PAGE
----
Sophomore running back Corey Clement showed in his first season with the University of Wisconsin football team how much he relishes contact.
“I strive off that,” Clement said following a recent spring practice.
So you just knew how much it was bothering him after UW coach Gary Andersen said junior Melvin Gordon and Clement, the Badgers’ top two running backs, would not be tackled this spring.
“I just hate being let out of contact,” Clement said. “That’s what makes me even hungrier, to run somebody over. I don’t want to come off as soft to somebody else. I don’t want anybody disrespecting me.”
Clement got his wish on Friday at Camp Randall Stadium during the first major scrimmage of the spring — and the first time UW practiced outside.
The scrimmage lasted about 80 plays and was devoted mostly to running the ball and stopping the run. After some urging on the part of Clement, he even got a chance to carry the ball and be tackled.
“He was excited, having an opportunity to run a little bit,” Andersen said. “He definitely had asked for that as we went through the last couple days of spring. It was good for him. He wanted to do it and I kind of agreed with him.”
Clement ended up being one of the few highlights in an otherwise lackluster scrimmage that was hindered by the absence of all the injured players.
He popped through the left side of the line and nobody was able to track him down on a 68-yard touchdown run.
Clement also broke two other runs of 18 yards, finishing with an unofficial 112 yards on 11 carries. The highlight for the defense was when redshirt freshman Austin Ramesh was stopped on four consecutive runs from the 1.
“There was give and take on both sides,” Andersen said. “The offense ran the ball very well early, especially when Corey was in there. He did a nice job and had some nice holes.
“Then it kind of flipped the other way. The defense did a nice job on the goal-line stand for four snaps in a row and did some good things on third-and-2 down there.”
Tough outing for QBs
It was not a good day overall for the quarterbacks, though much of that can be blamed on the decimated receivers group.
The Badgers have had four healthy receivers for most of the week and one of them was junior A.J. Jordan, who had been playing safety after moving from receiver to defense during bowl practices.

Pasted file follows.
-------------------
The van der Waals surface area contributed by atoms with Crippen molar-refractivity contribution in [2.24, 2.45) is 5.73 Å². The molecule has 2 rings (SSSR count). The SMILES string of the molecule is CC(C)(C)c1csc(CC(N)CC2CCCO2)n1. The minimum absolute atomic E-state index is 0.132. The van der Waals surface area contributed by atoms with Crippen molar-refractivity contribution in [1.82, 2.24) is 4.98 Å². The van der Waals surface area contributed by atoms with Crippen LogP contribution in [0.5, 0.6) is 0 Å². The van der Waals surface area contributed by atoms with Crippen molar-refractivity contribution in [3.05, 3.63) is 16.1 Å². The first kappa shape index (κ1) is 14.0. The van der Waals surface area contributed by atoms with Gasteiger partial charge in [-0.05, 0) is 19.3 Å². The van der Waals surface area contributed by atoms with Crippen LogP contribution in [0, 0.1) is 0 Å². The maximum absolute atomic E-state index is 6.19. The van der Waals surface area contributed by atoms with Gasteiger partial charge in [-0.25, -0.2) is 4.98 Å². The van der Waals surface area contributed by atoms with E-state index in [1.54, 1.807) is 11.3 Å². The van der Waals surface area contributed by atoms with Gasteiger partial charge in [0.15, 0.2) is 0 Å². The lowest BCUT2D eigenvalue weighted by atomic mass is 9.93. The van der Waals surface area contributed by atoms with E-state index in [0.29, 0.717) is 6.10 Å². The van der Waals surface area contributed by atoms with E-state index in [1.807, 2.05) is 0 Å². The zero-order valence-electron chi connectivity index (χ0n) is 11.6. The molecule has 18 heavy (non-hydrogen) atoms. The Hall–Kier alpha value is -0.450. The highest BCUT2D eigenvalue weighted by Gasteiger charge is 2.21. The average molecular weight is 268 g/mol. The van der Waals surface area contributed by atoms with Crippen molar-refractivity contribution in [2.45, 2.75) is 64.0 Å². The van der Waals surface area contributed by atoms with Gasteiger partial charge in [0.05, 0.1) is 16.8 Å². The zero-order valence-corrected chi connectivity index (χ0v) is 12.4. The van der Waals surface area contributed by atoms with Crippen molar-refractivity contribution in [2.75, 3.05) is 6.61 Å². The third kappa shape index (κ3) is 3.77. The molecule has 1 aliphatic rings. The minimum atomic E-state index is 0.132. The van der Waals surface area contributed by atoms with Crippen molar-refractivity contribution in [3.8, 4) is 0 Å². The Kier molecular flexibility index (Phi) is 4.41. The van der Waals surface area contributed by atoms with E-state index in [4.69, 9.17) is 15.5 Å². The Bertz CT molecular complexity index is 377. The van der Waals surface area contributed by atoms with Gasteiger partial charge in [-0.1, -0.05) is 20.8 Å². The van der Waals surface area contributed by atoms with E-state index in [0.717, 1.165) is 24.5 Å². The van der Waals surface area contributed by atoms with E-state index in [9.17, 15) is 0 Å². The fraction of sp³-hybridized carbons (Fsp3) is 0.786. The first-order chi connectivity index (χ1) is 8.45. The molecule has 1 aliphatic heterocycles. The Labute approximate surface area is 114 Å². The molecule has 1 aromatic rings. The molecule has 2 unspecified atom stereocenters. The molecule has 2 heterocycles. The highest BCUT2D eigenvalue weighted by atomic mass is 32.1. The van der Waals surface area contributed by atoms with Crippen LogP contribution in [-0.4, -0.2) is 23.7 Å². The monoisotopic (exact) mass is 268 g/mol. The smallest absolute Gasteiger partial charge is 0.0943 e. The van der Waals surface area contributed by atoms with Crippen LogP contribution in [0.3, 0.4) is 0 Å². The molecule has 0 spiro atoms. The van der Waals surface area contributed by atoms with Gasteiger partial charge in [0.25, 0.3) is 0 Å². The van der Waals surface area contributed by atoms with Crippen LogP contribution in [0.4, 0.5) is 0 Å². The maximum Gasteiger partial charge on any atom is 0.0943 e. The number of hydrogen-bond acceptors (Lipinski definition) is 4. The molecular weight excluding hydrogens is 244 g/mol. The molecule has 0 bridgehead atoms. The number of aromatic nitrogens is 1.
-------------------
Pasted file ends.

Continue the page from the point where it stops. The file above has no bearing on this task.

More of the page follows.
Earlier in spring, Andersen said Jordan had a chance to start at safety. Despite that, Andersen said Jordan has “embraced the situation” after moving back to receiver on Thursday.
“He understands we need him to be there,” Andersen said. “... He’s going to help this football team, whether it’s wide receiver or safety.”
The quarterback who struggled the most was junior Joel Stave. That should not be a surprise, given he was limited by a shoulder injury early in the spring and didn’t get full clearance until Tuesday.
Stave was 2 of 7, with both completions on short passes. He had two passes that should have been intercepted but were dropped and he was sacked.
Andersen didn’t want to be too critical of the short-handed receivers, but mentioned two throws by junior Tanner McEvoy that could have been caught.
The quarterback who did the most was freshman D.J. Gillins. Twice on third downs, he scrambled for first downs, including a 39-yard run. Gillins also contributed to the only other touchdown, a 10-yard pass to tight end Eric Steffes.
“He’s playing with a very young crew,” Andersen said . “There are a lot of moving pieces to an offense. I thought he made some plays when he had to.”
While it wasn’t evident in the scrimmage, the passing game is making strides in practice.
“I think anybody that comes to practice can see we’re a little bit better in practice than we have been,” Andersen said. “Hopefully that continues.”
The Badgers continue to move players to new positions on a regular basis.
Junior safety Michael Trotter is now at inside linebacker. Junior Joe Schobert is going back to outside linebacker after being tried at inside linebacker.
Those are in addition to the moves made Thursday, with junior Michael Caputo going back to safety after trying field linebacker and Jordan going to wide receiver.
“We’ve got to toughen up on the run,” Andersen said of beefing up the inside linebacker spots. “I think it’s mostly run fits, it’s not really a physicality issue.”
When asked about his $300,000 pay raise for the upcoming season, Andersen gave all of the credit to athletic director Barry Alvarez. “All I can say about that stuff is I’ve got a great boss and I love the situation I’m in,” Andersen said. “He takes care of people. It’s a great working environment for all of us. I’m looking forward to the future.” ... Starting next week, the Badgers will devote about 10 minutes of each practice to LSU, their opponent in the season opener.